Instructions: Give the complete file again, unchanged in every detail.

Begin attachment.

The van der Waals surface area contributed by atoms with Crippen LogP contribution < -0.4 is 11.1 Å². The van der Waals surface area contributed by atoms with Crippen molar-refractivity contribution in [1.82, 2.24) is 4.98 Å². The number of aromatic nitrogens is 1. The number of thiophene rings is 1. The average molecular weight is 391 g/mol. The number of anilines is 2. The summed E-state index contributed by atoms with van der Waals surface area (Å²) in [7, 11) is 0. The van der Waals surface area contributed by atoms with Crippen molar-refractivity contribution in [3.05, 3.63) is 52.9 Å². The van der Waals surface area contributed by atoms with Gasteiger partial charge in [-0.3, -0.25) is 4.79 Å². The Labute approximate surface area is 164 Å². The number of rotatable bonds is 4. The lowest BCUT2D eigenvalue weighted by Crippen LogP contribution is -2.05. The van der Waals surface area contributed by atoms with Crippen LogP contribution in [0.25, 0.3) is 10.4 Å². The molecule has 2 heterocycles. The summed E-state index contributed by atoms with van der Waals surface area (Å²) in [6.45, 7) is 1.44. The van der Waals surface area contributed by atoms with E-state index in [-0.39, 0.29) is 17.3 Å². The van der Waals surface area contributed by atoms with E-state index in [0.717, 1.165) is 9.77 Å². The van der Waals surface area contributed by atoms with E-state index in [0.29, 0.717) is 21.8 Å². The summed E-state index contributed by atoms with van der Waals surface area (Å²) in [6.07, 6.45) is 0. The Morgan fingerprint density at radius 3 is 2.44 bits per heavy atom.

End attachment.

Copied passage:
The van der Waals surface area contributed by atoms with Crippen LogP contribution < -0.4 is 11.1 Å². The van der Waals surface area contributed by atoms with Crippen molar-refractivity contribution in [1.82, 2.24) is 4.98 Å². The number of aromatic nitrogens is 1. The number of thiophene rings is 1. The average molecular weight is 391 g/mol. The number of anilines is 2. The summed E-state index contributed by atoms with van der Waals surface area (Å²) in [7, 11) is 0. The van der Waals surface area contributed by atoms with Crippen molar-refractivity contribution in [3.05, 3.63) is 52.9 Å². The van der Waals surface area contributed by atoms with Gasteiger partial charge in [-0.3, -0.25) is 4.79 Å². The Labute approximate surface area is 164 Å². The number of rotatable bonds is 4. The lowest BCUT2D eigenvalue weighted by Crippen LogP contribution is -2.05. The van der Waals surface area contributed by atoms with Crippen LogP contribution in [0.25, 0.3) is 10.4 Å². The molecule has 2 heterocycles. The summed E-state index contributed by atoms with van der Waals surface area (Å²) in [6.45, 7) is 1.44. The van der Waals surface area contributed by atoms with E-state index in [-0.39, 0.29) is 17.3 Å². The van der Waals surface area contributed by atoms with E-state index in [0.717, 1.165) is 9.77 Å². The van der Waals surface area contributed by atoms with E-state index in [0.29, 0.717) is 21.8 Å². The summed E-state index contributed by atoms with van der Waals surface area (Å²) in [6.07, 6.45) is 0. The Morgan fingerprint density at radius 3 is 2.44 bits per heavy atom.